Once the facts have been investigated the task is to strike a fair balance between the various interests involved. The welfare of the child is an important factor but it is not the paramount consideration.
Having looked at the case law, Peter Jackson LJ said :
…there is a broad consistency in the court’s general approach to the issue of notification of fathers and relatives. In my judgement, the balance that has been struck between the competing interests in these difficult cases is a sound one and there is no need for any significant change of approach.
In principle, he said::
Where the mother requests confidentiality, [the local authority] will need to decide at a very early stage whether an application to court should be made to determine whether or not the putative father or relatives should be informed and consulted.
There will be cases where, applying the principles summarised in this judgment, the local authority can be very clear that no application is required and planning for placement on the basis of the mother’s consent can proceed.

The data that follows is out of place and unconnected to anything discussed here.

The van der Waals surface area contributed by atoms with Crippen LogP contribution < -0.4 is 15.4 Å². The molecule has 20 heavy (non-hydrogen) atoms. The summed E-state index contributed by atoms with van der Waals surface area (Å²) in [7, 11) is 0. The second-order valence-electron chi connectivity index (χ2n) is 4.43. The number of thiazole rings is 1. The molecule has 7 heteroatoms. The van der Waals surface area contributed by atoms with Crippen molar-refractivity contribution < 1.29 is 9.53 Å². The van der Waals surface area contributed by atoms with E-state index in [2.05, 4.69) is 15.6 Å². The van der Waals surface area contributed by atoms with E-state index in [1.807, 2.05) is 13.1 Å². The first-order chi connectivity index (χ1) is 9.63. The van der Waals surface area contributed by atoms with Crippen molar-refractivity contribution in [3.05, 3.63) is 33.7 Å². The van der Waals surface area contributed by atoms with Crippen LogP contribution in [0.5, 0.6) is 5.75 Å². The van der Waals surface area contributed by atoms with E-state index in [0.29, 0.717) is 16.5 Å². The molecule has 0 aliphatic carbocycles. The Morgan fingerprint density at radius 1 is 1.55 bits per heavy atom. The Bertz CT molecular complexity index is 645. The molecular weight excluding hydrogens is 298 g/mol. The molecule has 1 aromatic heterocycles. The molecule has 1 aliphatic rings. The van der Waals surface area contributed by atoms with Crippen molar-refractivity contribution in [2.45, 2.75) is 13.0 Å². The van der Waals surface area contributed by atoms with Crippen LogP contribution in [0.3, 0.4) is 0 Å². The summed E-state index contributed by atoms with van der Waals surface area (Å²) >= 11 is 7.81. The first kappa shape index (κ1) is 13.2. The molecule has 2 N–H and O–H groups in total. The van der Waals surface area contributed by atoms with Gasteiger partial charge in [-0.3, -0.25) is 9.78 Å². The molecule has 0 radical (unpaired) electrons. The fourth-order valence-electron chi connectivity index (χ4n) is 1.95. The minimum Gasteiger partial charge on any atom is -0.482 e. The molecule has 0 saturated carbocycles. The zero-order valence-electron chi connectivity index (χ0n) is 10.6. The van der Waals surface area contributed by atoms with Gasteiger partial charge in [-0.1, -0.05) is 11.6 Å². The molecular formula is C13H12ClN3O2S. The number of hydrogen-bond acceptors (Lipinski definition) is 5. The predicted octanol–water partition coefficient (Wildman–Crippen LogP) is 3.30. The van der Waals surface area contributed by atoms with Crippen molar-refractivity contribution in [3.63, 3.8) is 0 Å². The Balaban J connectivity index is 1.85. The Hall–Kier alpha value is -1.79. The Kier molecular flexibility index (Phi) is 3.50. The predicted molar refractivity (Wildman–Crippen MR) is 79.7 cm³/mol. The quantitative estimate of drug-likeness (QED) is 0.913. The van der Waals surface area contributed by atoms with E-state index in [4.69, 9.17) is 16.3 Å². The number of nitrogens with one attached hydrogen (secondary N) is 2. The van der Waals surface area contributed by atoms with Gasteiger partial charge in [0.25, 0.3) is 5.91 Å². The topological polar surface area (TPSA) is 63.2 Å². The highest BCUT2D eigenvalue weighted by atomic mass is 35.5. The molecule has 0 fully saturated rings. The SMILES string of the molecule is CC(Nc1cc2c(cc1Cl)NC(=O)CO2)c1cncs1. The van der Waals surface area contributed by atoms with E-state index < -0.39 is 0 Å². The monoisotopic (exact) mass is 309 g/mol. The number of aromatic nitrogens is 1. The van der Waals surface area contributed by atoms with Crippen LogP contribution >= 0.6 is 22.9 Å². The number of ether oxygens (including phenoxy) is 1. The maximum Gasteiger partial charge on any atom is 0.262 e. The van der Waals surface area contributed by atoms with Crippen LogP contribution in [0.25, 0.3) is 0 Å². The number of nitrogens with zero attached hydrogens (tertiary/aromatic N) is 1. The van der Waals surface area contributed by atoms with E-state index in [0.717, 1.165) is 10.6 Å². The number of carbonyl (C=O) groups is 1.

But in any case that is less clear-cut, an application should be issued so that problems concerning the lack of notification do not arise when adoption proceedings are later issued.
In relation to a putative father, that application will be under Part 19 unless issues of significant harm have made it necessary to issue proceedings for a care or placement order;
I would suggest that an equivalent application under the inherent jurisdiction can be made where a local authority has doubts about notification of a close relative.
The court said there is ‘no single test for distinguishing between cases in which notification should and should not be given’, but provided a useful list of relevant factors :